EATON — The Preble County Fairgrounds has a new look after an $875,000 facelift overseen by county commissioners, the County Engineer’s Office, and the City of Eaton.
Grant money from the state was heavily utilized for the work, recently completed after beginning last fall. Renovations included major work on the grandstands, new paint and roof work for all but three buildings on site, demolition and replacement of the public restroom building, and a major repaving of the entire fairgrounds.
“When we were in the early stages with this grant money,” said county commissioner Rodney Creech, “there were three things we focused on. The first was safety, the second was economic development, and the third was aesthetics. We tried to come through everything where we saw safety risks, and we started there. For example, most of the money went to fixing up the grandstands. It would take a lot of money to replace those, so our goal was to reinforce it and keep it in shape. The beams were rusting, and those were replaced, and they painted the roof and the structure. The work on that alone took months, and they just finished it last month.”
“The bathrooms were plumb disgusting,” he said. “Nobody wanted to use them. People would walk all the way across the fairgrounds to use another one. The new bathroom building is my favorite improvement. The whole building is new. They ripped out the old concrete, put in new concrete, new stalls, everything. And it’s ADA compliant. Roughly $70,000 was spent on that, and we’re very happy with it.”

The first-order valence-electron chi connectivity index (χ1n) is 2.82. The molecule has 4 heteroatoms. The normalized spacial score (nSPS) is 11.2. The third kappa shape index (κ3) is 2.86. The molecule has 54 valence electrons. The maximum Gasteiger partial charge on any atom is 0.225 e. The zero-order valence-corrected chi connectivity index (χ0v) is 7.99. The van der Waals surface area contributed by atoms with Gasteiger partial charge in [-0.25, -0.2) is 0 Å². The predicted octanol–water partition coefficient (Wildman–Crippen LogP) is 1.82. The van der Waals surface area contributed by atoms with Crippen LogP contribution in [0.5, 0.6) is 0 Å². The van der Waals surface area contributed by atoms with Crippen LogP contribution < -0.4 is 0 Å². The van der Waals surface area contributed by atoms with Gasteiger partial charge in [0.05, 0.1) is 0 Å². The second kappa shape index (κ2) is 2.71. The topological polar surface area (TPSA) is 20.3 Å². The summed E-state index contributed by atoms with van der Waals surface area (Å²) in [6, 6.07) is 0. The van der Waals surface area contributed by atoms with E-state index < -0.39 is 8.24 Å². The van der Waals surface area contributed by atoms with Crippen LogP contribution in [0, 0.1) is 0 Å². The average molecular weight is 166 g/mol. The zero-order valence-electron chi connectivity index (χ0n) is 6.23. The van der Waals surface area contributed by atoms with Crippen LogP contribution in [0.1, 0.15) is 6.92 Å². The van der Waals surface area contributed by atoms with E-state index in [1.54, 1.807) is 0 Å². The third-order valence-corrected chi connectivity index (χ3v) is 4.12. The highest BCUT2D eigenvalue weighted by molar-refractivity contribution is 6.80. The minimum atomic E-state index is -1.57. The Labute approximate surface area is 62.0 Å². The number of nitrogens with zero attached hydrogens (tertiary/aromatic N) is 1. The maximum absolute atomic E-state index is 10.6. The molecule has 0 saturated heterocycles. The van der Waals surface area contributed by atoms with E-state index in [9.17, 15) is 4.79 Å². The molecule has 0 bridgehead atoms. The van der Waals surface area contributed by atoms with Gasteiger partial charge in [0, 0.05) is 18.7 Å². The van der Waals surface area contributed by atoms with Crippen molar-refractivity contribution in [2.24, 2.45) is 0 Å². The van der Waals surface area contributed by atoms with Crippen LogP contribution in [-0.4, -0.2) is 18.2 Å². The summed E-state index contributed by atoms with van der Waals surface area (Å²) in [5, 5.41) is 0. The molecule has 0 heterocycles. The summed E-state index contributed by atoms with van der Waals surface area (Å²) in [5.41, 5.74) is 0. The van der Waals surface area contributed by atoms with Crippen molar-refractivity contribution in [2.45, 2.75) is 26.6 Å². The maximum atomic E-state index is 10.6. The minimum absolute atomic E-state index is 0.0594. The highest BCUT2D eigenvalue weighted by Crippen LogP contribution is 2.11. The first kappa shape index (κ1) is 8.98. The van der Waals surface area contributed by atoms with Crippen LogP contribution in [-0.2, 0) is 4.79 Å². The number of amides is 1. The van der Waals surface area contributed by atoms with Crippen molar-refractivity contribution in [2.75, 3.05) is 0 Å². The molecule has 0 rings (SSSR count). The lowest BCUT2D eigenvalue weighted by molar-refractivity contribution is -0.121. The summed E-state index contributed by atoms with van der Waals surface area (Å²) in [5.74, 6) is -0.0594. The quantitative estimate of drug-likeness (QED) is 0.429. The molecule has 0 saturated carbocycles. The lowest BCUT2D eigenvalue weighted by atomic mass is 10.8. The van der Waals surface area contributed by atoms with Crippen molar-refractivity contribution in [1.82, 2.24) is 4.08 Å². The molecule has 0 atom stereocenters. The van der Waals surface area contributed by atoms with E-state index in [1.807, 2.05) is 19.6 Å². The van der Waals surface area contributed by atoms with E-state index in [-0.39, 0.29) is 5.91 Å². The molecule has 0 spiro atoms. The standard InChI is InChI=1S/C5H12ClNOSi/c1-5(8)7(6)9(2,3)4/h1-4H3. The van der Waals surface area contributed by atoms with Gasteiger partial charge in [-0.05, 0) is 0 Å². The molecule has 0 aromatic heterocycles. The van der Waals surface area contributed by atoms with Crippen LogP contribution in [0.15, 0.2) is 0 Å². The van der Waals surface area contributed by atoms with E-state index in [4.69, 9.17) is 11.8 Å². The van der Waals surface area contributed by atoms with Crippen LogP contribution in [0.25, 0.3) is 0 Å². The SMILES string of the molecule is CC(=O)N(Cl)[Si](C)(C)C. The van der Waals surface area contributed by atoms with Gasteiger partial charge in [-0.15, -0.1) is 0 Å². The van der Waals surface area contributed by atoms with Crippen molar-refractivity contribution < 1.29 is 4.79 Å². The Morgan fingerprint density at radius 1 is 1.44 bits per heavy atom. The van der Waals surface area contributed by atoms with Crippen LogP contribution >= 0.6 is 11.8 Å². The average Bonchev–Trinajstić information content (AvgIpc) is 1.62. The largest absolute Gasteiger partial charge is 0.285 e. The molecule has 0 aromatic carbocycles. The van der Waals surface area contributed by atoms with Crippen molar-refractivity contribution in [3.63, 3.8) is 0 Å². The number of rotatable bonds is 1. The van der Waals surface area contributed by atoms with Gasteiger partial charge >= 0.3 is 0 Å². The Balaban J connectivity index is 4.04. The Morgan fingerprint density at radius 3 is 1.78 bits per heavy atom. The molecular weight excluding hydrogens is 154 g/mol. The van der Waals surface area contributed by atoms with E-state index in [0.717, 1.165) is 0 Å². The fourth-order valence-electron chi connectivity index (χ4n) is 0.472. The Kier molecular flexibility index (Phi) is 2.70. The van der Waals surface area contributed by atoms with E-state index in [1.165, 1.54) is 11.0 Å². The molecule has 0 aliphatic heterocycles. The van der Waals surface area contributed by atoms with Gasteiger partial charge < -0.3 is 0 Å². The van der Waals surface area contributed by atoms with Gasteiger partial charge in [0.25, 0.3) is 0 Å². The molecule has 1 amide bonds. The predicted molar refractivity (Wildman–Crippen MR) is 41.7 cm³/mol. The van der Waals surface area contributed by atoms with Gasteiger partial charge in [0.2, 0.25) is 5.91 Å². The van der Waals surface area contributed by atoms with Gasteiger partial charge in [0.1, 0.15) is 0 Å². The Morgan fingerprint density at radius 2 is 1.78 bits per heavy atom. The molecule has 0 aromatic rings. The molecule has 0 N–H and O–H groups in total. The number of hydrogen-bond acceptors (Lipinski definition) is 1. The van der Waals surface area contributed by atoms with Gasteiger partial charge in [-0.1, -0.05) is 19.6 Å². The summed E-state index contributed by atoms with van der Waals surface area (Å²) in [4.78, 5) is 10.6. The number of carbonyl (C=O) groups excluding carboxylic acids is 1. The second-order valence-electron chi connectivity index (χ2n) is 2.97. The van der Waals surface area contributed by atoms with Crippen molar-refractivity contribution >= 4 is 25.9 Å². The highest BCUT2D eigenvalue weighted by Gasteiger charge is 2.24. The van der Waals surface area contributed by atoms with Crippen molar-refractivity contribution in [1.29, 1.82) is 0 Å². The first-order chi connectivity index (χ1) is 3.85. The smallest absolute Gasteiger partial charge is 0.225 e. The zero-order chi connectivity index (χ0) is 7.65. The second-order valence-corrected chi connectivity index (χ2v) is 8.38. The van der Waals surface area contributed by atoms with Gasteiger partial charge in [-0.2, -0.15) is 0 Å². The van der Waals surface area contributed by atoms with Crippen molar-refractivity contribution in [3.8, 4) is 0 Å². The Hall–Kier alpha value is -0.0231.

Old barns on the property went unused for years because they appeared unsafe, Creech said, when in fact the buildings were structurally sound but badly weathered.
“We went through the proper channels and made sure they were in solid shape,” he said. “You don’t want to put $15 or $20,000 into a building and then tear it down a few years later. But, if an old building is still sound, it’s cheaper to make it look good than to replace it. Now we have horses in the barns, and we’re generating revenue from them.”
The restoration of the ticket booth at the entrance has garnered major positive feedback since its completion two weeks ago, said Creech. Some $10,000 in county dollars were used to bring it back into shape, along with the help of several local volunteers and a roofing donation from Sherriff-Goslin Roofing of Richmond, Indiana.
The newly paved roads were a major effort. Neglected for many years, they made driving through the fairgrounds a difficult and sometimes hazardous experience for area citizens. The main road that travels through the property is considered a county road, so funds for its repaving were contributed by the county commission ($100,256.91), the county engineer ($132,737.19), and the City of Eaton ($238,650.11).
“That’s definitely the biggest improvement,” Creech said of the repaving. “The county engineer, Kyle Cross, really stepped up and helped out, and out of a quarter million dollar project, he covered almost half of it. We would never have been able to do it without him coming in and helping us like that.”
The fairgrounds is comprised of six parcels totaling 112.4 acres, with the main portion sitting on 50 acres. More work is planned for the property. Another $400,000 in new state grant money will allow the installation of bathrooms, showers, and possibly meeting rooms in the Expo Center. The small sheriff’s building will be razed, with the county and sheriff’s office collaborating on ideas for replacement. Two buildings near the entrance, in less sturdy shape than the other structures, were not renovated; commissioners are still working to determine whether they will be restored or removed. Creech said commissioners also hope to sell annual sponsorships for each of the structures on the fairgrounds, with each building sporting the name of a different area business.
“We’ve already gotten a lot of calls from people who can’t believe how much better it looks,” he said. “A year ago, none of this looked anywhere near this good.”
“The fairgrounds is the heartbeat of Preble County,” he said. “It means so much to the people here, and we wanted to make sure we got this right.”